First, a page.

The Best Free Agent Signings of the Offseason, And Why the Sharks Should Have Signed Them, Part 3

In this series of articles, I will be taking an in-depth look at what I consider to be the 20 best value free agent signings of the offseason, in no particular order. For each signing, I will first detail what makes the signing a good one from a neutral perspective, and then I will discuss why the signing would have benefitted the Sharks (at the same contract terms unless others are discussed). There is no guarantee these players would have even come to the Sharks, in fact in some cases it is doubtful, but we find it interesting to analyze signings made this offseason through a Sharks lens. Enjoy!

If you missed the other six parts of the best offseason signings series, you can check them out here. Part 1, Part 2, Part 3, Part 4, Part 5, and Part 6.

Now for Part 3.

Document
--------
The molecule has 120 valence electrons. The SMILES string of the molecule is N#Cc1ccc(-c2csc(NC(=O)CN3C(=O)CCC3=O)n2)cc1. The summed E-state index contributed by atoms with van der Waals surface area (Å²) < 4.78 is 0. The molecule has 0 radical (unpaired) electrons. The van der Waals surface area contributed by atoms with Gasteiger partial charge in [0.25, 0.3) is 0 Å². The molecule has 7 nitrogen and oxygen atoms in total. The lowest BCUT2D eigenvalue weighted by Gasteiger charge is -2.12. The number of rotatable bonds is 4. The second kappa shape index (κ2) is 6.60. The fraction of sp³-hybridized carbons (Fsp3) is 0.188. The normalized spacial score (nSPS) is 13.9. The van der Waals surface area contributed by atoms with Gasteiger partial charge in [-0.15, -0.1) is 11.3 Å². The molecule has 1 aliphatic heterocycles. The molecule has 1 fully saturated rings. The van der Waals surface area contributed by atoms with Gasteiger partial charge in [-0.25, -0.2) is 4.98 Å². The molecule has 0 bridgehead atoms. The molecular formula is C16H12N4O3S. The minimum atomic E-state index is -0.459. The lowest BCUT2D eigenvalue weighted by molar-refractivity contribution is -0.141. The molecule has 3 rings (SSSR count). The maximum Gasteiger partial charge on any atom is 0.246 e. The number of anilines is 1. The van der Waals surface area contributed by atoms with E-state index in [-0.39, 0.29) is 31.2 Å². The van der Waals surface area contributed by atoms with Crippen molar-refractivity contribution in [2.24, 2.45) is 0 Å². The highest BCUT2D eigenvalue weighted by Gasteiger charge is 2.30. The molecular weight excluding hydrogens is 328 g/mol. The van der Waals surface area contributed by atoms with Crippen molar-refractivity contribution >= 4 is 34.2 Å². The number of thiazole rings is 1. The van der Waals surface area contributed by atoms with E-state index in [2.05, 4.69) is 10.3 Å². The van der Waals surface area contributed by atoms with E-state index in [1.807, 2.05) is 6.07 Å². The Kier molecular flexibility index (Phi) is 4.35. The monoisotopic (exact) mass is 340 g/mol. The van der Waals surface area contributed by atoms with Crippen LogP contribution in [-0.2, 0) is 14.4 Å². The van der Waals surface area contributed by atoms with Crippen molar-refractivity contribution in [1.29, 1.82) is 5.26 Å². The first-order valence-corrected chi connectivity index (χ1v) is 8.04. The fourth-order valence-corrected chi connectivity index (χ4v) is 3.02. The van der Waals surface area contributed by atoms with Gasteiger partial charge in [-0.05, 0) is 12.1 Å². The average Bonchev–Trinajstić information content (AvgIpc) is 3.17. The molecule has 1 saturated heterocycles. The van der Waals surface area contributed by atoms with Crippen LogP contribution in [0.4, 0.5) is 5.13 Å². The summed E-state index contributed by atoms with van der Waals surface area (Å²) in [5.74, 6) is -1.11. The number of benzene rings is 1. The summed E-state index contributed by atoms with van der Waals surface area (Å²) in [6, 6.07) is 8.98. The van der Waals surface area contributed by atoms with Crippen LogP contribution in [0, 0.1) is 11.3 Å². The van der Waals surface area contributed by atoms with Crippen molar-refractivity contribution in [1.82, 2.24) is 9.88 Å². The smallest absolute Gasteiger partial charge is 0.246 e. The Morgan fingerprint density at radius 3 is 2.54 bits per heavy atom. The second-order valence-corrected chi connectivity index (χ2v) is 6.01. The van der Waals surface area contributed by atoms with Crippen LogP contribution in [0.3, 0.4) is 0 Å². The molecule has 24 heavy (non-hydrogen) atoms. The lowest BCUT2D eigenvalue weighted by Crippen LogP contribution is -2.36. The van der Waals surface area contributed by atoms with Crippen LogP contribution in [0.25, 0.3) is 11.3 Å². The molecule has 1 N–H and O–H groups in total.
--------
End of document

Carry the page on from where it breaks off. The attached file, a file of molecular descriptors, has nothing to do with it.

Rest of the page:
Age. 31. Height. 6’1″. Weight. 193 lbs. Shoots. Left.
Contract. 2 years, 7M, Los Angeles Kings.
2010-2011 Stats. 63GP, 17G, 40PTS, -12 plus/minus, 20PIM.

When healthy, Gagne is a fast, slick top six winger with good hands and hockey sense. You could characterize his style of play as midway between Patrick Marleau and Mason Raymond. At 31 years of age, he remains one of the league’s fastest and more skilled scoring wingers. However, there is a rub. Gagne has seldom been completely healthy of late, having played no more than 63 games in either of the last two seasons, so signing him always comes with a risk. But teams keep signing him anyway, which must mean there is also the potential for reward, and there is. Although last season’s injury riddled campaign was a down year statistically for Gagne, he is still capable of potting 30 goals in a healthy season, and a 3.5M cap hit for that type production and all-around play is a good deal.